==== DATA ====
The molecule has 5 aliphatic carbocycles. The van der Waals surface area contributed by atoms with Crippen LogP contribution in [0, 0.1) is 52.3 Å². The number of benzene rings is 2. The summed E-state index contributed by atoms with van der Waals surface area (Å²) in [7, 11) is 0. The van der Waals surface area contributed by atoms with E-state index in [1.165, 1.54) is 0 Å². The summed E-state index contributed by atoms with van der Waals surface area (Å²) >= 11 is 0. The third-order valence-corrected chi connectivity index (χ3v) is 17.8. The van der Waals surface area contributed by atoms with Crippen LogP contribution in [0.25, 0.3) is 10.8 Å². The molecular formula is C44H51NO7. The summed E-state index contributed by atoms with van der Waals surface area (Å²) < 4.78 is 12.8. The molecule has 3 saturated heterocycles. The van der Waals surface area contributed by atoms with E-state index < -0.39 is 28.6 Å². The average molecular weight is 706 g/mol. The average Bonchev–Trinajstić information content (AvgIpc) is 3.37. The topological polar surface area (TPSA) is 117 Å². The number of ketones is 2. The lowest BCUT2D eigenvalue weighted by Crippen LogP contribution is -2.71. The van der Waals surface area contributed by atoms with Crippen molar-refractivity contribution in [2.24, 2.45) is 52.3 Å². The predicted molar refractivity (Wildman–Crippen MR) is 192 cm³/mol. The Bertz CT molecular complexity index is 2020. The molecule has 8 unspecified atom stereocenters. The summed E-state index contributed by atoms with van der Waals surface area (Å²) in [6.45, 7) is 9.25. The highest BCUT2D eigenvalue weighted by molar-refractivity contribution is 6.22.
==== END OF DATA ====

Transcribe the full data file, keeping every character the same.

The molecule has 5 aliphatic carbocycles. The van der Waals surface area contributed by atoms with Crippen LogP contribution in [0, 0.1) is 52.3 Å². The number of benzene rings is 2. The summed E-state index contributed by atoms with van der Waals surface area (Å²) in [7, 11) is 0. The van der Waals surface area contributed by atoms with E-state index in [1.165, 1.54) is 0 Å². The summed E-state index contributed by atoms with van der Waals surface area (Å²) >= 11 is 0. The third-order valence-corrected chi connectivity index (χ3v) is 17.8. The van der Waals surface area contributed by atoms with Crippen LogP contribution in [0.25, 0.3) is 10.8 Å². The molecular formula is C44H51NO7. The summed E-state index contributed by atoms with van der Waals surface area (Å²) < 4.78 is 12.8. The molecule has 3 saturated heterocycles. The van der Waals surface area contributed by atoms with E-state index < -0.39 is 28.6 Å². The average molecular weight is 706 g/mol. The average Bonchev–Trinajstić information content (AvgIpc) is 3.37. The topological polar surface area (TPSA) is 117 Å². The number of ketones is 2. The lowest BCUT2D eigenvalue weighted by Crippen LogP contribution is -2.71. The van der Waals surface area contributed by atoms with Crippen molar-refractivity contribution in [2.24, 2.45) is 52.3 Å². The predicted molar refractivity (Wildman–Crippen MR) is 192 cm³/mol. The Bertz CT molecular complexity index is 2020. The molecule has 8 unspecified atom stereocenters. The summed E-state index contributed by atoms with van der Waals surface area (Å²) in [6.45, 7) is 9.25. The highest BCUT2D eigenvalue weighted by molar-refractivity contribution is 6.22.